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“Storytime With Managers” are the questions you would ask an expert over a cup of coffee (including the ones you feel scared to ask), packaged up into 20min podcast episodes.

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Communicating Ideas with Sergio Rabiela - Transcript

JENNIFER: Welcome to Storytime with Managers, a podcast by Cohere.

Hi, I’m Jennifer Tu and I’m here with Sergio Rabiela to talk about how to communicate high level ideas to your team. Sergio, can you tell us a little about yourself?

SERGIO: Sure thing. I’m Sergio, born and raised in the south side of Chicago. I’ve been working in the fintech space for about maybe 14 years now. Currently working for Beyond Finance, which is also in the fintech space. And I am the VP of Technology there.

JENNIFER: Awesome. Thanks so much for joining us today. Let’s go ahead and dive right in. High level goals, what does that mean? Can you give me an example of what a high level idea is like? Is that a goal or a direction or is that some other kind of idea?

SERGIO: In general, for me, it’s something like a theme. Maybe it’s flexibility or it’s observability or it could be a new process that you’re trying to communicate to your team. And figuring out how to do that to the right size of folks is tough and making sure you give them enough space to digest.

JENNIFER: This sounds hard to communicate to me. And I’m wondering, is it hard for you and what makes it hard?

SERGIO: Yeah, I think it’s tough to anticipate kind of the questions you’re going to get and how you want to form your thoughts around it. So I think what’s helped me in the past in communicating these to my team is writing it down. I wouldn’t say I mostly go to the degree of Amazon’s six-pager memo thing that they do. But I think there’s something to be said for writing down your thoughts on a particular theme or a goal or approach you’re looking to take in an actual paragraph instead of like a deck. I mean, if you take like that deck route, you still have a lot of thoughts in your head that you’re not necessarily writing down on paper. So writing it down, whether it be like in just a short paragraph is super helpful. But I think probably the hardest part to do, that process.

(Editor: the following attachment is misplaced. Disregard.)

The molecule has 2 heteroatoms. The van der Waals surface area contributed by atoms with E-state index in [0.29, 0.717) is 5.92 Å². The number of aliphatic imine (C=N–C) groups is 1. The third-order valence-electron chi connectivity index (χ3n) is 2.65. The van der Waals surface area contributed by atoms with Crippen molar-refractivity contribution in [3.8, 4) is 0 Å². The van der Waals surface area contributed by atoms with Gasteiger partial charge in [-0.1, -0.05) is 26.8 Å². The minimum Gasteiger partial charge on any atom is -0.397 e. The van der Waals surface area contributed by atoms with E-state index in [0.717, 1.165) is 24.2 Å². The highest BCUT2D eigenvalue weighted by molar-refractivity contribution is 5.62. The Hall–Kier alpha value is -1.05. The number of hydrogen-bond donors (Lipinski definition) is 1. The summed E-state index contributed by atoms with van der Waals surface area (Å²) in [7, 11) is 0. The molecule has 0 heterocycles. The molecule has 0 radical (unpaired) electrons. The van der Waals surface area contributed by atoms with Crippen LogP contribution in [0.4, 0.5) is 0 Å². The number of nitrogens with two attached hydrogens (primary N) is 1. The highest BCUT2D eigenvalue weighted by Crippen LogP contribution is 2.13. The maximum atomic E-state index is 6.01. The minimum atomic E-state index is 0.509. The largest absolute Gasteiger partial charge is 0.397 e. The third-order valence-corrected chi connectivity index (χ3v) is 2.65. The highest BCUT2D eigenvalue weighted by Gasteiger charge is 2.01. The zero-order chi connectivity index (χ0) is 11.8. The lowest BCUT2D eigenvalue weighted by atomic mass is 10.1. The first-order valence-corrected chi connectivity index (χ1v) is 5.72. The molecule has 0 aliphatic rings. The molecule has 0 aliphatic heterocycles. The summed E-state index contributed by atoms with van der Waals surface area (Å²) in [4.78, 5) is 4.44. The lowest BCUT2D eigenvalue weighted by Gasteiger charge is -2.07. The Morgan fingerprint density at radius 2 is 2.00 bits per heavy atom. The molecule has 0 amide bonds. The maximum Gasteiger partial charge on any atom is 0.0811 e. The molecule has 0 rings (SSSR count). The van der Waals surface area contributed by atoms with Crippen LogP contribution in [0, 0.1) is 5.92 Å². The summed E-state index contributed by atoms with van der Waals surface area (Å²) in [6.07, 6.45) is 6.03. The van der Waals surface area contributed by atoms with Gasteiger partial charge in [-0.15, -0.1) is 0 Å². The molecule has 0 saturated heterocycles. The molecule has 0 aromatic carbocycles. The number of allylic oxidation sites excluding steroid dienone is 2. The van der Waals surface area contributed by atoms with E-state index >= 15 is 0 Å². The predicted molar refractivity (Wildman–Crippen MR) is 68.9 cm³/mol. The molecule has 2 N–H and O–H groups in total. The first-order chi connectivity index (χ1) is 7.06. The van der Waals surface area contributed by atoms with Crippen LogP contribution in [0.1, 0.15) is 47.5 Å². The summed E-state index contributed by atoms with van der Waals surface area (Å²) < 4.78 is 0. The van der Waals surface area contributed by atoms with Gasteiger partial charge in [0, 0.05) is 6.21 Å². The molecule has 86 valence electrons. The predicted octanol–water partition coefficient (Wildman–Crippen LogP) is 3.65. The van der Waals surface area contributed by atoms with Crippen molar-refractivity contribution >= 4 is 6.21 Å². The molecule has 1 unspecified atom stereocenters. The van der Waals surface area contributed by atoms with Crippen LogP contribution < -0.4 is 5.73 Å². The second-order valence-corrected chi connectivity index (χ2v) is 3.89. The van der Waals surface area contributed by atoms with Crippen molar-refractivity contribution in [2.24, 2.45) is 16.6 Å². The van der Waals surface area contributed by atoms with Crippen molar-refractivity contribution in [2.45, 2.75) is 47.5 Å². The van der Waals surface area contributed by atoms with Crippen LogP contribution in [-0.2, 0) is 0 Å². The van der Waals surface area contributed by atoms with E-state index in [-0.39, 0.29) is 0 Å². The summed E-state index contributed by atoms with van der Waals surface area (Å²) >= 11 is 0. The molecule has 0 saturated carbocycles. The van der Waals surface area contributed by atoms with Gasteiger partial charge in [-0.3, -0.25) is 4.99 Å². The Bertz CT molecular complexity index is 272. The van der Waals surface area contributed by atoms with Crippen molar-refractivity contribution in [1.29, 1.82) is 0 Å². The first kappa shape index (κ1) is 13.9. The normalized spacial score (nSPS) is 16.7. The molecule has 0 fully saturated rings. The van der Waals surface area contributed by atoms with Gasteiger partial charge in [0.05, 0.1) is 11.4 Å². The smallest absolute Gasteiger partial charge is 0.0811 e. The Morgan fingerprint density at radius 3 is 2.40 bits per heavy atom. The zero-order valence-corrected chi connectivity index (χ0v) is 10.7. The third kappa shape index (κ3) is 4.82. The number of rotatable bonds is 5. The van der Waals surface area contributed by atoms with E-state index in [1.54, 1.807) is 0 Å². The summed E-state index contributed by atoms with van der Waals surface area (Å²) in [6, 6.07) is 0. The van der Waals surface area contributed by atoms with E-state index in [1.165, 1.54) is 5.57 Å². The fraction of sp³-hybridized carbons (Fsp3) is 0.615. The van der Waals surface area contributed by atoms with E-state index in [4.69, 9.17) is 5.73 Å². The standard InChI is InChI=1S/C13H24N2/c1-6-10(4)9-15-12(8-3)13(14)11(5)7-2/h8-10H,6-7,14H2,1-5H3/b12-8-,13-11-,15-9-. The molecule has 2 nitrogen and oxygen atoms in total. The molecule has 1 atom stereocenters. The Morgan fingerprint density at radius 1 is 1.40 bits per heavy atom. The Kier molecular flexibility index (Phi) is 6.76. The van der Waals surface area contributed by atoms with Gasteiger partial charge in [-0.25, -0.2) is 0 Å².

JENNIFER: Is that more of a something for people to reference afterwards? Or is that the primary way to communicate the idea?

SERGIO: It’s both. I think the main thing is you’re trying to give people enough notice, kind of, or just time to digest what you’re going to be talking about. So typically, what I’ll do is I will write this information down. I’ll send it in advance. Maybe I can give folks, generally I want to give them at least two days to think over what it is I’ve handed their way. And then, I’ll follow up, whether it’s an in-person conversation or something over Zoom. And that’s really where you talk through what you’ve sent in advance and just give it a little more color and context.

JENNIFER: Oh, I see. So you’re basically giving people a preview of what you intend to talk about with them. So that way, they can come prepared if they want and they are able to refer to what you said afterwards. And at the same time, for those who might not be as into reading or proactively reading, you’ve got some kind of a session where you can talk through it.

SERGIO: Exactly. And I think giving that time is important because you might read it once, think about it for a bit, go back, read it again, have different thoughts. And that gives you an opportunity to take your own notes on it, write down any questions you’re going to have, and bring them up when you have this in-person discussion.

JENNIFER: You mentioned that it’s hard to write these things down. And I’m wondering, what are you thinking about as you’re thinking about what to write down or I don’t know if you’ve got an example you could walk us through?